At the time of the flight’s arrival, the weather consisted of a 300 foot cloud ceiling with rain falling and thick low-lying fog which created a situation of very low visibility.   The pilot was given clearance to make an instrument landing approach on Runway 33L.   As the aircraft was about to land it struck the light bar on an instrument landing approach pier which was located in Boston Harbor a short distance from the end of the runway.   When the plane touched down on the wet runway it struck a row of runway approach lights and went off the tarmac.  The aircraft then skidded across the ground for another 200 yards before coming to rest in a marshy area.   A section of landing gear was torn away, and the plane’s tail section broke apart just in front of the rear engine.  The plane’s left engine caught fire and began to burn. 

     Fortunately there was no panic, and all passengers and crew were evacuated safely via the inflatable emergency escape chutes.  Sixteen people were reportedly taken to Massachusetts General Hospital for treatment of non-life-threatening injuries.        

     This accident was the third major accident at Logan Airport within five months. 

     On November 3, 1973, a Pan American Boeing 707 cargo plane crashed killing three crewmen.

     On July 31, 1973, a Delta Airlines DC-9 crashed killing 89 persons.


     Providence Journal, “168 Survive Jet Crash At Logan”, December 18, 1973, page 1 (Photo of plane)   

     Providence Evening Bulletin, “168 Survive Crash At Logan Airport”, December 18, 1973, page 6

     Westerly Sun, (R.I.), “16 Injured In Third major Logan Crash In Five Months”, December 18, 1973, page 1.  

     Providence Evening Bulletin, “Runway Wreck In Hub Probed By Safety Bd.”, December 19, 1973, page 35


Logan Airport – July 31, 1973

Logan Airport – July 31, 1973

Boston, Massachusetts


     On the morning of July 31, 1973, Delta Airlines Flight 723 left Burlington, Vermont, bound for Manchester, New Hampshire, and Boston’s Logan International Airport.  The aircraft was a DC-9, (N975NE).  At the time it left Burlington there were 57 people aboard.

     The flight would normally have been non-stop to Boston, but on this day the plane made a detour to Manchester to pick up 32 additional Delta passengers who had been left stranded when their earlier flight to Logan had been cancelled due to bad weather.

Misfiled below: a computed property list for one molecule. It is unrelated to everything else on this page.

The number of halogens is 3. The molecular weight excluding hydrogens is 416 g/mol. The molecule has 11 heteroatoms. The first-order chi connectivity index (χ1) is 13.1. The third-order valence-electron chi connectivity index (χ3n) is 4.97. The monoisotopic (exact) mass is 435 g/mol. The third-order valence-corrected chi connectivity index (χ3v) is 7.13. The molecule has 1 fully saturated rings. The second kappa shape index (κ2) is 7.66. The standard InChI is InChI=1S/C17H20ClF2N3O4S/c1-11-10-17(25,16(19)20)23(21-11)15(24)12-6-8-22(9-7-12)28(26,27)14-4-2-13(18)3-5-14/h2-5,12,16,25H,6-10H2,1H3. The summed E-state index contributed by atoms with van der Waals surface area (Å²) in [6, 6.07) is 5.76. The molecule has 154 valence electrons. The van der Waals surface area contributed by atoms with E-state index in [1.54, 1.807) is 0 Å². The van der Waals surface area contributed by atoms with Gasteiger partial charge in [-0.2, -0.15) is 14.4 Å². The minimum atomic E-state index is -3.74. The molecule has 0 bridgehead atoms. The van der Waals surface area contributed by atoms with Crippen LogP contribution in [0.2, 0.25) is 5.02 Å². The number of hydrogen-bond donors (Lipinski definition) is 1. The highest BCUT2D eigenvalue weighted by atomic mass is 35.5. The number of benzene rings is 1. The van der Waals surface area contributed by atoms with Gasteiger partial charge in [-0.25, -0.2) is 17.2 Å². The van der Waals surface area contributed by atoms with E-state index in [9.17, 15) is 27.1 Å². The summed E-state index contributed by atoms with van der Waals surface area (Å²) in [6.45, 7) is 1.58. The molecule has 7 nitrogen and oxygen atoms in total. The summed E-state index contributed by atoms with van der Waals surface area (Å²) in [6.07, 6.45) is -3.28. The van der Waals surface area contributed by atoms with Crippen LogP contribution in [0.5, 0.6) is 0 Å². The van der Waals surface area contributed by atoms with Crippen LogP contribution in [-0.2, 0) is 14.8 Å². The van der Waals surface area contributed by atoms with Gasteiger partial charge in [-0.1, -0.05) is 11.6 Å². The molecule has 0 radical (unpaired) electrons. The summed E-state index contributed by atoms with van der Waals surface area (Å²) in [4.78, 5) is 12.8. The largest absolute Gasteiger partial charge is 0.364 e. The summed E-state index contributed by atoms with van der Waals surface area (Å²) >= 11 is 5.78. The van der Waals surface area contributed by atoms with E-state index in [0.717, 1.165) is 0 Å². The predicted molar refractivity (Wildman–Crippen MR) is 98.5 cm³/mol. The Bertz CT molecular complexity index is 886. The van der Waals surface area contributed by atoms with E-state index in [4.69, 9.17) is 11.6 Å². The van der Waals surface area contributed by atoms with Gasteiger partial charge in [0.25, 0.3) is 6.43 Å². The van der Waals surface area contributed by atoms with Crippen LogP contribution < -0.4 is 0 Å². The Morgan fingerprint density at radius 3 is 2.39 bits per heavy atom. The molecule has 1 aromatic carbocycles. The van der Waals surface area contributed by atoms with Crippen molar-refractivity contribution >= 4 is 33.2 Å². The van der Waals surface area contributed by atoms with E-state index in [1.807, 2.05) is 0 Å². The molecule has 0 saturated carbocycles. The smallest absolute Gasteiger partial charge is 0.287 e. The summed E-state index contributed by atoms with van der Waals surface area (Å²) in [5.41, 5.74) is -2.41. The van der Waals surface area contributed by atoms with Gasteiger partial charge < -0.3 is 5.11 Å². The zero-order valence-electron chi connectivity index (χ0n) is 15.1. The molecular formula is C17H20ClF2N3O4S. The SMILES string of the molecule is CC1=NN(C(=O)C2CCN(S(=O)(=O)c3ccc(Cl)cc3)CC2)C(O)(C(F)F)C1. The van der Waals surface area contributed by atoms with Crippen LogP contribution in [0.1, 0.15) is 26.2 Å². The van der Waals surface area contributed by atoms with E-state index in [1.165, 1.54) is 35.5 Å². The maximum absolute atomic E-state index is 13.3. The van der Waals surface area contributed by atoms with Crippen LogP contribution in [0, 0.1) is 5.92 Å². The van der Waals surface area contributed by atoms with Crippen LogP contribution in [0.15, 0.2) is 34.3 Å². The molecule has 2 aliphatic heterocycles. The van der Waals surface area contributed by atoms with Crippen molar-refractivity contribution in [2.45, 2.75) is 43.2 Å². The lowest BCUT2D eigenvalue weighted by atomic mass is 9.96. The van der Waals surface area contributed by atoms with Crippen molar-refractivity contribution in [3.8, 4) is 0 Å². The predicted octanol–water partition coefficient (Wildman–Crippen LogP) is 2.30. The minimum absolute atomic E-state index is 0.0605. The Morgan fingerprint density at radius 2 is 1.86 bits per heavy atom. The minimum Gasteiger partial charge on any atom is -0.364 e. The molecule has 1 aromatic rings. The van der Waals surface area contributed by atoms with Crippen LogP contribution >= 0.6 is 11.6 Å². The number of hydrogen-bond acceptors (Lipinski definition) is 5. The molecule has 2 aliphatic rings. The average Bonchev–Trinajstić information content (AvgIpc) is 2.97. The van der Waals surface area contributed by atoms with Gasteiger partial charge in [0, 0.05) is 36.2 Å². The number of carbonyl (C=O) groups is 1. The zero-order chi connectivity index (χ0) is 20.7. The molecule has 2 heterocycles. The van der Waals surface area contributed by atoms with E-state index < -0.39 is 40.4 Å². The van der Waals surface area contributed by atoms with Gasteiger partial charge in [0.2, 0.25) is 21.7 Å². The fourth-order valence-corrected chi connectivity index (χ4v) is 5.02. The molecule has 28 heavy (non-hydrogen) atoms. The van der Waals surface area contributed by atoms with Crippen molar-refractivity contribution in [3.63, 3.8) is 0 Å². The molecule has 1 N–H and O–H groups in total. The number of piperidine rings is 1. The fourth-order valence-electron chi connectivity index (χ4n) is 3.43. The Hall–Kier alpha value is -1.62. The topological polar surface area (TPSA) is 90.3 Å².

After the additional passengers boarded at Manchester, the plane taxied out to await clearance for take off.   One of those who had boarded at Manchester was a man who had a 2:00 p.m. business meeting in New York City.   It was while the plane was awaiting take off that he realized he wouldn’t make it to his meeting on time and asked the hostess to be let off the plane.  When she hesitated, he asked to speak with the pilot, and was allowed to do so.  The pilot graciously honored the request and brought the plane back to the terminal, where it was announced that anyone else who wished to deplane could now do so, but nobody else got off.        

     The DC-9 then left Manchester bound for Boston with 89 persons aboard. 

     The weather at Boston consisted a cloud ceiling of only 400 feet, and thick heavy ground fog which created a very low visibility situation.  Therefore the crew would need to make an instrument landing.   

     The last radio communication from Flight 723 came at 11:08 a.m., as the aircraft approached Logan Airport’s Runway 4R.  As the passenger jet came in to land it’s underside struck a concrete seawall at the end of the runway tearing away some of the fuselage.  The plane then slammed into the ground, broke apart, and erupted into flame.  The debris field was scattered for hundreds of feet beginning at the seawall and leading to the runway.    

     The official time of the accident is listed as 11:09 a.m.    

     The fog was so thick that the crash wasn’t observed by those in the control tower, nor by personnel stationed at the terminal, therefore the airport fire department wasn’t immediately notified.